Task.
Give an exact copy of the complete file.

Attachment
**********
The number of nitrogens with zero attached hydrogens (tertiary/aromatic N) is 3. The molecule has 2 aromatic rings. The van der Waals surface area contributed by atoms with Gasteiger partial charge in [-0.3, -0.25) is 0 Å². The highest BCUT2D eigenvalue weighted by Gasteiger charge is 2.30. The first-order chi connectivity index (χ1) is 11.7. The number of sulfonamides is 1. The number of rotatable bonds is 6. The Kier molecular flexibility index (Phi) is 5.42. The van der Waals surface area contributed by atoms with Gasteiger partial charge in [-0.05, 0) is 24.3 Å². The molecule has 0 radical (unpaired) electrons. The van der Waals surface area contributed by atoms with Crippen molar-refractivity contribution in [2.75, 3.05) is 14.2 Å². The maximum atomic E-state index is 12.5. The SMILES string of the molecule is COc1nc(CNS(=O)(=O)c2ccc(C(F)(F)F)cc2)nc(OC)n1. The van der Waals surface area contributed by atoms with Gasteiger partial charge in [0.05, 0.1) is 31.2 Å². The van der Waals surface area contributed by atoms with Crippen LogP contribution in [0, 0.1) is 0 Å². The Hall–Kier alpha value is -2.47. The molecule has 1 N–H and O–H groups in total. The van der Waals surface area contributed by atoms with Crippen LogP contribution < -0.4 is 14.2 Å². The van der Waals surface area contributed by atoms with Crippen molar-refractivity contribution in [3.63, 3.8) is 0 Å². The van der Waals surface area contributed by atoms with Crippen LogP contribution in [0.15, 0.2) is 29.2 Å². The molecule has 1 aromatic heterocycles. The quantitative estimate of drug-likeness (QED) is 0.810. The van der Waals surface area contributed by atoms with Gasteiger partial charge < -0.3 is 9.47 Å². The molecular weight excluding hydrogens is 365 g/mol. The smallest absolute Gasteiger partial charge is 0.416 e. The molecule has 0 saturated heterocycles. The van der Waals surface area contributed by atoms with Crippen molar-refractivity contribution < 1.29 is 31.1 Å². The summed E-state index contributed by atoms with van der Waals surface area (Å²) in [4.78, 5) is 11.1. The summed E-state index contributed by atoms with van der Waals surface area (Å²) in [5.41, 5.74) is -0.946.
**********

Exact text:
The number of nitrogens with zero attached hydrogens (tertiary/aromatic N) is 3. The molecule has 2 aromatic rings. The van der Waals surface area contributed by atoms with Gasteiger partial charge in [-0.3, -0.25) is 0 Å². The highest BCUT2D eigenvalue weighted by Gasteiger charge is 2.30. The first-order chi connectivity index (χ1) is 11.7. The number of sulfonamides is 1. The number of rotatable bonds is 6. The Kier molecular flexibility index (Phi) is 5.42. The van der Waals surface area contributed by atoms with Gasteiger partial charge in [-0.05, 0) is 24.3 Å². The molecule has 0 radical (unpaired) electrons. The van der Waals surface area contributed by atoms with Crippen molar-refractivity contribution in [2.75, 3.05) is 14.2 Å². The maximum atomic E-state index is 12.5. The SMILES string of the molecule is COc1nc(CNS(=O)(=O)c2ccc(C(F)(F)F)cc2)nc(OC)n1. The van der Waals surface area contributed by atoms with Gasteiger partial charge in [0.05, 0.1) is 31.2 Å². The van der Waals surface area contributed by atoms with Crippen LogP contribution in [0, 0.1) is 0 Å². The Hall–Kier alpha value is -2.47. The molecule has 1 N–H and O–H groups in total. The van der Waals surface area contributed by atoms with Crippen LogP contribution < -0.4 is 14.2 Å². The van der Waals surface area contributed by atoms with Crippen molar-refractivity contribution in [3.63, 3.8) is 0 Å². The van der Waals surface area contributed by atoms with Crippen LogP contribution in [0.15, 0.2) is 29.2 Å². The molecule has 1 aromatic heterocycles. The quantitative estimate of drug-likeness (QED) is 0.810. The van der Waals surface area contributed by atoms with Gasteiger partial charge < -0.3 is 9.47 Å². The molecular weight excluding hydrogens is 365 g/mol. The smallest absolute Gasteiger partial charge is 0.416 e. The molecule has 0 saturated heterocycles. The van der Waals surface area contributed by atoms with Crippen molar-refractivity contribution < 1.29 is 31.1 Å². The summed E-state index contributed by atoms with van der Waals surface area (Å²) in [4.78, 5) is 11.1. The summed E-state index contributed by atoms with van der Waals surface area (Å²) in [5.41, 5.74) is -0.946.